7 Deadly Sins of Proposal Writing: How to Write Proposals that Help Win Deals
Originally published in Business 2 Community | 1/12/2017
by Lewie Miller
Sales proposals are an integral part of complex sales processes for any organization selling their services or products. However, inconsistent proposals with outdated messaging can undercut months of sales efforts – not to mention the countless hours and resources spent by numerous employees across the organization. Although the process of developing a precise, well-written new sales proposal is vital, it is often overlooked by the leadership team and ignored during sales training, resulting in bottlenecks and duplicate efforts during the proposal development stage.
Ultimately, completing a proposal is a race against the clock. In fact, Qvidian’s most recent customer survey concluded that respondents consider receiving content on-time as their biggest pain point associated with colleague collaboration on proposals. But equally important as meeting deadlines, is delivering quality content that is likely to win deals. A rushed, incomplete proposal can cut your chances substantially. For this reason, we’ve identified seven “deadly” sins that slow down and hinder the proposal writing process (and tips on how to avoid them):
- Failing to qualify the deal: If you don’t know what the prospect is looking for, it is impossible to align your products or services effectively. Spend time familiarizing yourself with the opportunity and how it came about so you can make a well-informed decision about whether or not it makes sense to accept the bid.
- Not focusing on what the prospect cares about: Research indicates that the first question buyers ask themselves when they are considering their options is: Are we getting what we need? For this reason, it is important to understand the issues the buyer is currently facing and what they’re hoping to resolve. This will help make your case for how they will benefit from hiring your organization to help solve their problems.
- Not structuring the document persuasively: It is important to organize the proposal’s content in a way that highlights your company’s assets and works to your advantage. Specifically, the process of structuring your proposal persuasively consists of four key steps – summarizing your understanding of the prospects’ needs, indicating the probable outcomes, recommending a solution and providing evidence that you can do the job on time and within budget. Neglecting to write in a structured format could hinder the proposal key messages and mask the value your organization will bring to the potential customer.
- Not differentiating your offer and your company from the bunch: The prospect needs to be convinced that you provide superior value and differentiation. If there are no differentiators, the prospect will assume they are buying a commodity service and look for the lowest cost. The strongest differentiators are those that are related to the way you work – your methodology, your best practices, your systems and processes.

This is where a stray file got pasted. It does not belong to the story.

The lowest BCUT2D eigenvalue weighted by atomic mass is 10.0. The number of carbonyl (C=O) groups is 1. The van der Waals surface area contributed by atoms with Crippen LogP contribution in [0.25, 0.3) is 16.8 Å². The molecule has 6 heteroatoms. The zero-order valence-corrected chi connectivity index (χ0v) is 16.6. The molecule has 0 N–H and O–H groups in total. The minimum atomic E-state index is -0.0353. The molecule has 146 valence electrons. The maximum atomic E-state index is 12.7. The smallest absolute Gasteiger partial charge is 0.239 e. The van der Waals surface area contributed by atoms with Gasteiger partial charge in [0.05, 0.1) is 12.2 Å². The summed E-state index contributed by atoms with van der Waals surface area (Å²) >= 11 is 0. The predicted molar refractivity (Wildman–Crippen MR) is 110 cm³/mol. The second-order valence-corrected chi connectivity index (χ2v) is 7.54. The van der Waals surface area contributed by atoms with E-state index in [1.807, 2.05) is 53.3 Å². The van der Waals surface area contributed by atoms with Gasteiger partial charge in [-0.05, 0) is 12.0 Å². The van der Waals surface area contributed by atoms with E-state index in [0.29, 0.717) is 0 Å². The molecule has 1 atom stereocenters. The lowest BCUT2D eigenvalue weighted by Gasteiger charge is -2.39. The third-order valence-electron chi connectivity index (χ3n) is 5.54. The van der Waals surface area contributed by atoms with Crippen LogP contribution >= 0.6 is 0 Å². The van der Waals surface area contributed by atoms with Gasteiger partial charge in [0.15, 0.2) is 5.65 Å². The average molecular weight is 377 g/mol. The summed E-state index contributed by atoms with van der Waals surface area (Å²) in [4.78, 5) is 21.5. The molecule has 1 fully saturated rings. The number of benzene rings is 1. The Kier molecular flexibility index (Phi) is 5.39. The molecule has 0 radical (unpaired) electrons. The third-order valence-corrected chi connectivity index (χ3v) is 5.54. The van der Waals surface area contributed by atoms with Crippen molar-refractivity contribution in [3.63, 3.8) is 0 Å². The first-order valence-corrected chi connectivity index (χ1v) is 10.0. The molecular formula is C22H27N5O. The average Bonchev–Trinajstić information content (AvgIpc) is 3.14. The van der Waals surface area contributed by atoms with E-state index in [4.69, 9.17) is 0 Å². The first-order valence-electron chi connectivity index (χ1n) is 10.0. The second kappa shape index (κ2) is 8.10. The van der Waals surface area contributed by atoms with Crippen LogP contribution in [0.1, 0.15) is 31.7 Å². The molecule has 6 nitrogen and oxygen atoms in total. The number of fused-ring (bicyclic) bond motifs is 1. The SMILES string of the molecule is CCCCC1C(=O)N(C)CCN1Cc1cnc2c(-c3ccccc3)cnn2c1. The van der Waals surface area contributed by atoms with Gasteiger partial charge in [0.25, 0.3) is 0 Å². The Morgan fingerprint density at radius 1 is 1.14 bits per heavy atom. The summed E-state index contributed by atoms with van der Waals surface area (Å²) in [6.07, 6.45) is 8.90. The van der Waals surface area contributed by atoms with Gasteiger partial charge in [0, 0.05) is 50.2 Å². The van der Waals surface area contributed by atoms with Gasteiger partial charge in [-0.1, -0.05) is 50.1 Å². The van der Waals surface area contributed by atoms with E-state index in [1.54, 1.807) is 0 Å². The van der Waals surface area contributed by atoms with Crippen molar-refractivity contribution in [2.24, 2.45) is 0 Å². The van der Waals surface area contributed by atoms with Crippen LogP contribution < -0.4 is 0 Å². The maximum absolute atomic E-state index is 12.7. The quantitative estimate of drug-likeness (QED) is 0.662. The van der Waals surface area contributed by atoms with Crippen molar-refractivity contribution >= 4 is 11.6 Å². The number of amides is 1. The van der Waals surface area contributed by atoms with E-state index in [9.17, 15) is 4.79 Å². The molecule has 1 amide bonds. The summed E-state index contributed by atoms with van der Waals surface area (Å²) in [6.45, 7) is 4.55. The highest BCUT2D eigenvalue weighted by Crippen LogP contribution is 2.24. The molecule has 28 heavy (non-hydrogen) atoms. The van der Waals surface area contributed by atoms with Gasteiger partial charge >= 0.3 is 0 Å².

- Not offering a compelling value proposition: Smart buyers want to see a positive impact in the area of business performance that they believe matters. Give the prospect the evidence they need to utilize the differentiators and show superior value – it’s a great way to seal the deal when proposals are compared side by side.
- Not making it easy to understand and use: Make sure the proposal is easy to follow, formatting is aligned and the key points are clearly emphasized. This can be done with simplistic headings, clear and concise language and sharp sentence structure. The use of long, complex sentences with technical jargon above their expertise will bury your company’s attributes and only speed up the prospect’s tendency to skim through the proposal.
- Not editing carefully to remove all potential distractions, mistakes and credibility killers: The final sin may appear to be the least serious of the seven, yet can still hurt your chances of winning and diminish your brand. It is important to review your proposals multiple times, checking for grammar, spelling and other minor written mistakes. Asking the appointed team leader to proof the proposal at various stages may be more work on the front end, but will speed up the process closer to the deadline.
Although some of these “deadly” sins may seem small, any one of them could be the deciding factor in winning the business. Analyze the opportunity and the customer needs and then articulate your value to ensure a successful outcome. Who knew that avoiding a few sins could produce such heavenly results?